One of the first things I heard from Joe Bridges after landing in Addis Ababa, Ethiopia was that there was a pre-teen girl named Metu who was giving them great concern. She was absolutely homeless and was residing at Children’s Home Ethiopia, but she was openly challenging authority and calling the staff names in front of the other children. They didn’t know what to do other than send her away, but they hated the very thought of that. The Lord put her on my heart and I began praying for her every day.
I met her one day later on Saturday as we did a two-hour Vacation Bible School for the S.A.F.E Project kids and a few of the drop-in center kids, including Metu. She was all smiles and, like all the rest of the children, very glad to see us and eager to have their pictures taken. As we drove through the city later and Joe saw the children’s hospital, he remarked that this was the only place he knew in Addis that treated children with psychological disorders and he wondered if Metu needed some care there. She never showed any sad emotions, Joe noted, and he suspected that she might have been abused. He told us her real name was Wode.
Monday through Wednesday was our VBS for the drop-in kids. On Monday we talked about how God is our loving Creator and that as such He has given us the good gifts of our bodies and our souls. We should take care of these good gifts by washing our hands, brushing our teeth and taking preventive care against germs. On Tuesday we talked about how we had not taken very good care of our souls, that all had sinned and disobeyed God, even though He gave us the good gift of His rules for our own good. We walked through the Ten Commandments and talked about how all of us had disobeyed them. Wednesday we talked about how Jesus died to forgive our sins, that He was God’s good gift to rescue us from God’s own judgment. I encouraged the children afterwards that if they wanted to receive Jesus’ forgiveness and give Him their lives, they should talk to one of the counselors.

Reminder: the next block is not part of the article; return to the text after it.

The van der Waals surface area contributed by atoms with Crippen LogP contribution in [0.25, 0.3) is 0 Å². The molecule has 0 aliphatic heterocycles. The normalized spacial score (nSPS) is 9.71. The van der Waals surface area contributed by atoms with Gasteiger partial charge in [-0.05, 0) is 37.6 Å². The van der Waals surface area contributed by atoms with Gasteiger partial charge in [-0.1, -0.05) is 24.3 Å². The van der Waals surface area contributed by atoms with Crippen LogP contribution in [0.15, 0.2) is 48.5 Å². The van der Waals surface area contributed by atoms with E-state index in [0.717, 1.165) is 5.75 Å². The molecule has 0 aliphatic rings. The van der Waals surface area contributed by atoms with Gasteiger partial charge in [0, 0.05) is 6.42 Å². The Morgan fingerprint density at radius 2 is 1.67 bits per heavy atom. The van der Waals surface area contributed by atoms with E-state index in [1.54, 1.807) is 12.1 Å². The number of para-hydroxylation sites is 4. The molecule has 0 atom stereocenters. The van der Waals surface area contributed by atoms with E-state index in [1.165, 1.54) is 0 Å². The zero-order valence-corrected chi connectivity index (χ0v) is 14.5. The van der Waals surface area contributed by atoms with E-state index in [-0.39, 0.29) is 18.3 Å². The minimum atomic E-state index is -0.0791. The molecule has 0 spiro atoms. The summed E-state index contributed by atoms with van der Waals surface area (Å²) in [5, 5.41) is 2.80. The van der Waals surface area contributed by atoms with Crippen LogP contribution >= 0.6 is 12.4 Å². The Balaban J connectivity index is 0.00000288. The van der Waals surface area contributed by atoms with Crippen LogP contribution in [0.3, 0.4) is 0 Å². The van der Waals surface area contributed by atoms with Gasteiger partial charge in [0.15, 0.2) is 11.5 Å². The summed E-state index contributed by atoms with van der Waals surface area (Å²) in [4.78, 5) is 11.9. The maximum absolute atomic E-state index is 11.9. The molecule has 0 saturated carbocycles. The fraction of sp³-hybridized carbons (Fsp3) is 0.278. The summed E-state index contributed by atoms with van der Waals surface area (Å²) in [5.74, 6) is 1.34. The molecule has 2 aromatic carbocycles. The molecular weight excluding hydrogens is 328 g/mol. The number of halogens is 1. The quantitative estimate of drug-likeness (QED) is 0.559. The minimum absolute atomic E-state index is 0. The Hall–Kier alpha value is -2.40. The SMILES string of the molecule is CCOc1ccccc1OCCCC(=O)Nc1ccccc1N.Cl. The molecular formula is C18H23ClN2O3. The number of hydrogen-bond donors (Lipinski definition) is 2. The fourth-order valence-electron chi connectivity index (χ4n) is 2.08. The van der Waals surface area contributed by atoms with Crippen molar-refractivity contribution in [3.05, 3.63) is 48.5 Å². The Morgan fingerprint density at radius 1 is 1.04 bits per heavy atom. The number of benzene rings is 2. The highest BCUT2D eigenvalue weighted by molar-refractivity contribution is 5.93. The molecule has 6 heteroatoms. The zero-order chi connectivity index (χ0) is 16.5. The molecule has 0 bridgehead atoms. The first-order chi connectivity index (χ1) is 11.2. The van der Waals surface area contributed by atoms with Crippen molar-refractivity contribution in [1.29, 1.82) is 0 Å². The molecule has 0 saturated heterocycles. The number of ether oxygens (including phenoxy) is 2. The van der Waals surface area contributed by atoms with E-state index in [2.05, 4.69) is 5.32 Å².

A little later Metu mentioned to our translator, Sami, that she wanted to ask Jesus to be her Savior. So Bisrat (one of the staff) and I took her aside and I asked her what made her want to do this. She said that as I had talked about Jesus’ forgiveness it had made her very happy. I made sure she understood what was involved in making Christ her Savior and gave her suggestions of how she should pray. She prayed. She seemed very happy. I asked Bisrat if he thought she was serious and he said, “Yes, she is very serious.” We left the next day but I got to see Metu one more time before we headed home. Thank you God for rescuing those who come to you for help and salvation. Thank you for saving Metu.